Three squares a day — breakfast, lunch, and dinner — is a way of life for many of us. But some diet experts believe more frequent meals could be better. Eating six small meals a day, they say, helps regulate blood sugar, control cravings and keep hunger at bay.
As long as you choose the right foods and watch portion sizes, “grazing” throughout the day can help you lose weight while keeping you energized. But it’s not for everyone — especially if you have trouble controlling the amount you eat or if you don’t have time to plan and prepare and healthy snacks and meals.
The Truth About 6 Meals a Day
Hunger is a dieter’s worst enemy. That gnawing feeling usually occurs between meals, when blood sugar levels drop. In theory, if you divide your daily calorie allotment into several small meals throughout the day, hunger won’t be an issue.
Jorge Cruise’s The 3 Hour Diet is one diet book that claims frequent small meals can rev up your metabolism and help you burn calories. But while eating more frequently seems to help some people control hunger, the scientific evidence indicates that there’s nothing magical about it. Ultimately, what matters most is reducing your total calories — regardless of the number of meals or snacks.
A review in the American Journal of Clinical Nutrition concluded there was no real weight loss advantage to eating six meals a day. Another study, in the British Journal of Nutrition, found no weight loss difference between dieters who ate their calories in three meals daily or six meals a day.
What Should You Eat?
Eating more frequently could actually mean less nutrition and more calories if you don’t carefully plan out your snacks and meals.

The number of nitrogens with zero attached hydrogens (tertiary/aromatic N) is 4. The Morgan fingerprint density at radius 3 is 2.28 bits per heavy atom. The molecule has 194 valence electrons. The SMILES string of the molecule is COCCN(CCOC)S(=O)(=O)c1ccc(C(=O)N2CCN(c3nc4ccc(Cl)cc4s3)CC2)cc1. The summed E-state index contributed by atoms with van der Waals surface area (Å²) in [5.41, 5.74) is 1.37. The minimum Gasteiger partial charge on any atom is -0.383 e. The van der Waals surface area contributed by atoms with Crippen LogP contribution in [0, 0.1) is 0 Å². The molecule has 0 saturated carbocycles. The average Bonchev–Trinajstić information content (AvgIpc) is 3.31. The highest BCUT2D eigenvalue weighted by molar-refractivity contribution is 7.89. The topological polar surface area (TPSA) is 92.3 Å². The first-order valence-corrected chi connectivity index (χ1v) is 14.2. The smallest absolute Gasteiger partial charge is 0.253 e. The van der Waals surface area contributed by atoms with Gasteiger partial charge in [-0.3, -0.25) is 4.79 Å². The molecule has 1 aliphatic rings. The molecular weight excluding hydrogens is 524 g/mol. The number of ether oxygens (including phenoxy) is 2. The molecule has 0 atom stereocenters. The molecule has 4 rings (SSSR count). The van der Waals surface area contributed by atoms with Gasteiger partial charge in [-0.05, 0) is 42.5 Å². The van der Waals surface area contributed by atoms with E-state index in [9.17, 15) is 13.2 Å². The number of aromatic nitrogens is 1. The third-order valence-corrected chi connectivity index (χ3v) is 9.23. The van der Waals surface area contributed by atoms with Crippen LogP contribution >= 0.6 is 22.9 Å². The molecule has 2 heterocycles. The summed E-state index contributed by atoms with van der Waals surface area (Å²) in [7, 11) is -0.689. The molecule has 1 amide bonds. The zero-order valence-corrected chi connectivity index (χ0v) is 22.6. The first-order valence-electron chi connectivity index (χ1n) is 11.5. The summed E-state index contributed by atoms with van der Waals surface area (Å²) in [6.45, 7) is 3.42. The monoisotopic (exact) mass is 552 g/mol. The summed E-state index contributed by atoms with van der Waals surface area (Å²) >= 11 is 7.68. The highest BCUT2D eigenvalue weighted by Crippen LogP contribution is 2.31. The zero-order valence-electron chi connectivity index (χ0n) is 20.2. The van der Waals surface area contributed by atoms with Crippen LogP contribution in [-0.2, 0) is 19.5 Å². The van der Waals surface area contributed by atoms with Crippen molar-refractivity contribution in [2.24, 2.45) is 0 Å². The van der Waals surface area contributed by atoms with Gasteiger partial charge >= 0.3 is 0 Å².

Calorie requirements are determined by age, sex, physical activity levels, and weight loss goals. Most adults need about 1,500-2,200 calories for weight loss, unless they’re very active. (See WebMD’s Food and Fitness Planner to calculate your own calorie requirements.)
For maximum satisfaction, each mini-meal or snack should include lean- or low-fat protein, fiber, and a little healthy fat. For good nutrition, try to include at least one fruit or veggie in each mini-meal.
Good protein sources include lean meat, seafood, low-fat dairy (yogurt, cheese, milk), eggs, nuts, beans, and soy. Fiber-rich foods include whole grains, fruits, vegetables, and beans. Healthy fats come from vegetable oils, avocados, nuts, and fatty fish.
Here are some healthy mini-meals that are easy to prepare:
- An apple with a piece of cheese and light popcorn
- Egg, slice of whole-wheat toast, and half a grapefruit
- Grilled chicken sandwich with veggies
- Whole-grain roll with peanut butter and banana
- Hummus, whole-grain crackers, and baby carrots
- Smoothie made with yogurt, fruit, and juice
- Waldorf salad and half a turkey sandwich